Sunday, September 19, 2010

Right to Hunt Update

Some more information came out this week about the language of the proposed amendment to the Kentucky State Constitution to guarantee the right to hunt and fish. Here is the language of the proposed amendment:
The citizens of Kentucky have the right to hunt, fish, and harvest wildlife, including the use of traditional methods, subject only to statutes enacted by the Legislature and administrative regulations adopted by the designated state agency to promote wildlife conservation and management and to preserve the future of hunting and fishing. Public hunting and fishing shall be a preferred means of managing and controlling wildlife. This section shall not be construed to modify any provision of law relating to trespass or property rights.
And here is what State Rep. Tom McKee has to say about the proposal:
“This amendment has no bearing on such things as licenses, seasons or trespassing laws...It simply ensures that hunting and fishing have the protections they deserve, because they are such a crucial part of our heritage and play an important role in our economy. None of us sponsoring this amendment wants to see them curtailed if the only reason is because of those who oppose the sports altogether.”
The last sentence strikes me as interesting, and its plausibility as a good reason for the proposal presumably depends upon more than the status of hunting and fishing as "a crucial part of our heritage" and its "play[ing] an important role in our economy." The difficulty is that some will see this as a moral issue, and some who see it that way, and who oppose hunting altogether will find it outrageous that hunting and fishing might become, subject to regulation, rights.

Consider a couple different analogies. An animal liberationist might try to explode the plausibility of this proposal by suggesting that it would be absurd to propose a similarly worded right to own and use slaves, and that even if slave-owning were a crucial part of the state's heritage and an important part of the economy, that simply wouldn't matter, morally speaking. Of course, those who see a significant disanalogy between humans and animals won't find such analogies compelling.

On the other hand, suppose one proposed a right to mine and burn coal, on the grounds that coal-mining and use is an important part of the Appalachian heritage and an important part of the state's economy, and see various environmental goals and proposals as directly or indirectly threatening the vitality of the coal industry. (Indeed, one might draw the analogy as far as imagining a proposal that named coal as the preferred method of producing energy in the Commonwealth.) A disanalogy here is that while such a proposal, given what we know about the dirtiness of coal energy (and that the notion of "clean coal" is really pie in the sky), is that this would probably not, in the real world, get us to an ecologically better (and sustainable) situation; whereas, public hunting and fishing might really be--from an ecological point of view--a perfectly workable way of sustaining and managing wildlife populations (and generating money for other conservation projects).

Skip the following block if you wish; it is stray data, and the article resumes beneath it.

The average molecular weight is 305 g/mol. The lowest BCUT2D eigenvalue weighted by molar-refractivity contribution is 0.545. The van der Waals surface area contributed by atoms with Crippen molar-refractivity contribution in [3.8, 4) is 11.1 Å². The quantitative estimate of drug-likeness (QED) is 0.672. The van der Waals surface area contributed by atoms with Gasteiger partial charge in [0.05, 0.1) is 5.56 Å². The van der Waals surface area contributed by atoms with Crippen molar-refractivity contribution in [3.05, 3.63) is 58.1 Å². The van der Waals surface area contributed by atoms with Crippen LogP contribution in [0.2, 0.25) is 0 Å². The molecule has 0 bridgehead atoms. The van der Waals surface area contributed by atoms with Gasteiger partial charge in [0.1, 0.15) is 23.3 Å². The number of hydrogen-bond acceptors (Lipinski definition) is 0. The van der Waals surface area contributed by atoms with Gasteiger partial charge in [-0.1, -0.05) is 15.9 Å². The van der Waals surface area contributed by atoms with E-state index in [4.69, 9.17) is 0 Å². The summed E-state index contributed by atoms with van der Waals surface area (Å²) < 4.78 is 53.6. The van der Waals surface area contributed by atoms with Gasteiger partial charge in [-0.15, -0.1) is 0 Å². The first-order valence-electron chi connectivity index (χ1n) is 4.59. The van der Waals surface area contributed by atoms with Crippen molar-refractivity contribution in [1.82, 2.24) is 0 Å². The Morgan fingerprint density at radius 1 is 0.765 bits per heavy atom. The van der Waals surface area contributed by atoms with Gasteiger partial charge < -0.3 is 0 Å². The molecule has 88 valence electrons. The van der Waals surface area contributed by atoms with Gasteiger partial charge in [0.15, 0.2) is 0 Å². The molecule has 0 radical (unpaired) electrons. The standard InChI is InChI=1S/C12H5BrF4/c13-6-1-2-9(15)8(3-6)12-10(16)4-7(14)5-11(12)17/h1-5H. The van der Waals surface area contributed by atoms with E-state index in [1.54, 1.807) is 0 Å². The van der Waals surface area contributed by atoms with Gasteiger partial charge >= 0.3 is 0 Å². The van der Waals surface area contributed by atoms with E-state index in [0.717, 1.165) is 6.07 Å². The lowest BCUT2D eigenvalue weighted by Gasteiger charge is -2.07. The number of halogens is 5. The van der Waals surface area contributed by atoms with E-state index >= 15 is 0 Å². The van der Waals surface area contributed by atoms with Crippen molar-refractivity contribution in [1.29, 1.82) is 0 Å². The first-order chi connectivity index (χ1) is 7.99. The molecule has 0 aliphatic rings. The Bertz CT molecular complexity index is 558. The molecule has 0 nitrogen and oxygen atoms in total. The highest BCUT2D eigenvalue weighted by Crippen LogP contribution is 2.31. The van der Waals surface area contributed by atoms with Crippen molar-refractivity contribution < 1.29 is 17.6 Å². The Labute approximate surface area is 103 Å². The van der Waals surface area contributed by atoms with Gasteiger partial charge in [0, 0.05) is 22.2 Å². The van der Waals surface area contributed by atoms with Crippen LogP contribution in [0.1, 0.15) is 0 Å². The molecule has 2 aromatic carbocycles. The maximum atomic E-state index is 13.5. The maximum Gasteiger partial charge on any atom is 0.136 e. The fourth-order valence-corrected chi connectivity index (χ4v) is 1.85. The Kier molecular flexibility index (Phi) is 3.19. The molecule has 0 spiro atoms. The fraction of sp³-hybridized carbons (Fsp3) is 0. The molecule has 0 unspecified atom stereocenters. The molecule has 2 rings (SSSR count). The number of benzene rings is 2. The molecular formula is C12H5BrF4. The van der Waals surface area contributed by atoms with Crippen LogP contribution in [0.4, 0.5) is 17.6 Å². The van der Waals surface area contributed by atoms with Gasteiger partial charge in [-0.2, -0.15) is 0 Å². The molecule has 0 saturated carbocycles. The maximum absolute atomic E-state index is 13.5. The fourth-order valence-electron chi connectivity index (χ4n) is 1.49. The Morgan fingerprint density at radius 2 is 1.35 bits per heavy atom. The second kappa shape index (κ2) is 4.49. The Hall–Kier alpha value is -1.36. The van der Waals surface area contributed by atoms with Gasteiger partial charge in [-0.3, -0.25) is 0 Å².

While neither the slavery nor the coal-mining proposals seem workable at all, or wise, or ethical, the ways in which the hunting and fishing proposal might be thought to resemble them helps clarify the nature of the moral dispute here as one between those who think the proper (ethical) view of our relations to animals is an "individualist" point of view--particularly one on which individual wild animals are morally considerable individuals who shouldn't be hunted--and an "ecological" point of view on which our relations to wild animals should be focused on practically workable means of preserving and managing these species. Of course, those who endorse this proposal also have a vested interest in preserving and managing these species in ways that continue to make public hunting and fishing an important part of the process (and so it's not all about the animals). So, one might ask why it is important from the ecological point of view that hunting and fishing be treated as "preferred means of controlling and managing wildlife." This is where heritage and money figure in. Of course, neither of those seems to point toward a necessary (and indefinite) ecological need for hunting and fishing. But that starts to make the proposed right seem possibly misguided in the way that a right to mine and burn coal would be misguided.

But perhaps I shouldn't downplay the significance of the concern to protect a part of the culture's heritage. It's hard to know what to make of this at an abstract level, since a heritage might include morally problematic practices. (Imagine a proposed right to protect gun duels, etc.) The hunter and the animal liberationist, to a significant extent, live in different moral worlds. The right to hunt and fish, however, certainly would seem to normalize these practices, and in that respect involves taking a position on the moral issues some have about hunting and fishing, or at least certain forms of them (such as trophy hunting). And that seems problematic. Suppose someone proposed a constitutional right to abortions. (Are there such rights? I don't mean the indirect right to do whatever is legal, but an explicit, documented right.)

I'll leave the rest of the thinking to you. I've gone on too long about this. I'll leave you with this short (two page) essay by Bertrand Russell, "If Animals Could Talk":

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